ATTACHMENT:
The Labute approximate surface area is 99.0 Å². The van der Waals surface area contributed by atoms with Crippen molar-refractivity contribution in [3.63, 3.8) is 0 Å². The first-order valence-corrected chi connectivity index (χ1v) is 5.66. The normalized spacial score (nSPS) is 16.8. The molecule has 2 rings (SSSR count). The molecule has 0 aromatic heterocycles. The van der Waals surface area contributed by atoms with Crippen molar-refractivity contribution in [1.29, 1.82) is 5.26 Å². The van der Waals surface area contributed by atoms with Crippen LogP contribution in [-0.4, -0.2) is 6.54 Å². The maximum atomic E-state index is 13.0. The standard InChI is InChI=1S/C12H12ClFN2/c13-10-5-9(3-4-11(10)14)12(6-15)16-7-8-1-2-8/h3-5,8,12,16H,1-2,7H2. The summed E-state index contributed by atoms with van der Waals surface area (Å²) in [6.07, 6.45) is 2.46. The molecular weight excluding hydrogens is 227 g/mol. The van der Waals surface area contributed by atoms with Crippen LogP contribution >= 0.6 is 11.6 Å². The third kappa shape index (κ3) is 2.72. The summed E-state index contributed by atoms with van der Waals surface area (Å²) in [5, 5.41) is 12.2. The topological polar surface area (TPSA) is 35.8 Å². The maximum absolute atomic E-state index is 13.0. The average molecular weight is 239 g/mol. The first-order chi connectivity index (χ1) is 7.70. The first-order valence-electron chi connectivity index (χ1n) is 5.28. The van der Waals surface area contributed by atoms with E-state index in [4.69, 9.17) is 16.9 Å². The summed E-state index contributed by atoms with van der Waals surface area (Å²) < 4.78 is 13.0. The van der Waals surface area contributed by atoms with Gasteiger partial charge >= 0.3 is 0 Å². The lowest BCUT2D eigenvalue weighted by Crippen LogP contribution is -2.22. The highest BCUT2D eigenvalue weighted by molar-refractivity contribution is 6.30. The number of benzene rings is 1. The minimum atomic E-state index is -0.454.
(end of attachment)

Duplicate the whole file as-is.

The Labute approximate surface area is 99.0 Å². The van der Waals surface area contributed by atoms with Crippen molar-refractivity contribution in [3.63, 3.8) is 0 Å². The first-order valence-corrected chi connectivity index (χ1v) is 5.66. The normalized spacial score (nSPS) is 16.8. The molecule has 2 rings (SSSR count). The molecule has 0 aromatic heterocycles. The van der Waals surface area contributed by atoms with Crippen molar-refractivity contribution in [1.29, 1.82) is 5.26 Å². The van der Waals surface area contributed by atoms with Crippen LogP contribution in [-0.4, -0.2) is 6.54 Å². The maximum atomic E-state index is 13.0. The standard InChI is InChI=1S/C12H12ClFN2/c13-10-5-9(3-4-11(10)14)12(6-15)16-7-8-1-2-8/h3-5,8,12,16H,1-2,7H2. The summed E-state index contributed by atoms with van der Waals surface area (Å²) in [6.07, 6.45) is 2.46. The molecular weight excluding hydrogens is 227 g/mol. The van der Waals surface area contributed by atoms with Crippen LogP contribution >= 0.6 is 11.6 Å². The third kappa shape index (κ3) is 2.72. The summed E-state index contributed by atoms with van der Waals surface area (Å²) in [5, 5.41) is 12.2. The topological polar surface area (TPSA) is 35.8 Å². The maximum absolute atomic E-state index is 13.0. The average molecular weight is 239 g/mol. The first-order chi connectivity index (χ1) is 7.70. The first-order valence-electron chi connectivity index (χ1n) is 5.28. The van der Waals surface area contributed by atoms with E-state index in [4.69, 9.17) is 16.9 Å². The summed E-state index contributed by atoms with van der Waals surface area (Å²) < 4.78 is 13.0. The van der Waals surface area contributed by atoms with Gasteiger partial charge >= 0.3 is 0 Å². The lowest BCUT2D eigenvalue weighted by Crippen LogP contribution is -2.22. The highest BCUT2D eigenvalue weighted by molar-refractivity contribution is 6.30. The number of benzene rings is 1. The minimum atomic E-state index is -0.454.